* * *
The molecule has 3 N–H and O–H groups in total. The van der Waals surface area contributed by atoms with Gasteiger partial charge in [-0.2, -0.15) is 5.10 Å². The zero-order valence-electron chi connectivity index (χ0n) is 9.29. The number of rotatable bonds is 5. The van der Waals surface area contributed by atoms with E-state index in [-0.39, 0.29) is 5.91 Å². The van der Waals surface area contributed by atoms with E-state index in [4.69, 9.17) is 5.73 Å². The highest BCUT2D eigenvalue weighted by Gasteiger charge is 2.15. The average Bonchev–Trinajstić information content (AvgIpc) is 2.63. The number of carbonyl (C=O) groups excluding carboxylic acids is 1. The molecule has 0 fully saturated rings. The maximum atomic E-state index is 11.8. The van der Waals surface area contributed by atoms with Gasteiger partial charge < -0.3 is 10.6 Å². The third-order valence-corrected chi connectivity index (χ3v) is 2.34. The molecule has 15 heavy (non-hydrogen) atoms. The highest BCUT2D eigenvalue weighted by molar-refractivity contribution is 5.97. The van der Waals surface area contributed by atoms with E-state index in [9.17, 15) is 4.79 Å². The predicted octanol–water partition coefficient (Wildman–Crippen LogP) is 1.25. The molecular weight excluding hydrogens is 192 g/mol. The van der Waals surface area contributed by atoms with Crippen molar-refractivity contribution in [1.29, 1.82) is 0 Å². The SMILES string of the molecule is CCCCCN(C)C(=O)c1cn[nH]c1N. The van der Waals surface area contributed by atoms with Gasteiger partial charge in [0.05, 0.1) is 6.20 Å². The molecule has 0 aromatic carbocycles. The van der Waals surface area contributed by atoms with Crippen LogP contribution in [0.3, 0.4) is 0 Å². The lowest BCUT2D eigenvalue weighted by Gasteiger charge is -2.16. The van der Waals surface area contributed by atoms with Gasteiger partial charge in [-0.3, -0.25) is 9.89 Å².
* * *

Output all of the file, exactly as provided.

The molecule has 3 N–H and O–H groups in total. The van der Waals surface area contributed by atoms with Gasteiger partial charge in [-0.2, -0.15) is 5.10 Å². The zero-order valence-electron chi connectivity index (χ0n) is 9.29. The number of rotatable bonds is 5. The van der Waals surface area contributed by atoms with E-state index in [-0.39, 0.29) is 5.91 Å². The van der Waals surface area contributed by atoms with E-state index in [4.69, 9.17) is 5.73 Å². The highest BCUT2D eigenvalue weighted by Gasteiger charge is 2.15. The average Bonchev–Trinajstić information content (AvgIpc) is 2.63. The number of carbonyl (C=O) groups excluding carboxylic acids is 1. The molecule has 0 fully saturated rings. The maximum atomic E-state index is 11.8. The van der Waals surface area contributed by atoms with Gasteiger partial charge < -0.3 is 10.6 Å². The third-order valence-corrected chi connectivity index (χ3v) is 2.34. The molecule has 15 heavy (non-hydrogen) atoms. The highest BCUT2D eigenvalue weighted by molar-refractivity contribution is 5.97. The van der Waals surface area contributed by atoms with E-state index in [9.17, 15) is 4.79 Å². The predicted octanol–water partition coefficient (Wildman–Crippen LogP) is 1.25. The molecular weight excluding hydrogens is 192 g/mol. The van der Waals surface area contributed by atoms with Crippen molar-refractivity contribution in [1.29, 1.82) is 0 Å². The SMILES string of the molecule is CCCCCN(C)C(=O)c1cn[nH]c1N. The van der Waals surface area contributed by atoms with Gasteiger partial charge in [0.05, 0.1) is 6.20 Å². The molecule has 0 aromatic carbocycles. The van der Waals surface area contributed by atoms with Crippen LogP contribution in [0.3, 0.4) is 0 Å². The lowest BCUT2D eigenvalue weighted by Gasteiger charge is -2.16. The van der Waals surface area contributed by atoms with Gasteiger partial charge in [-0.3, -0.25) is 9.89 Å².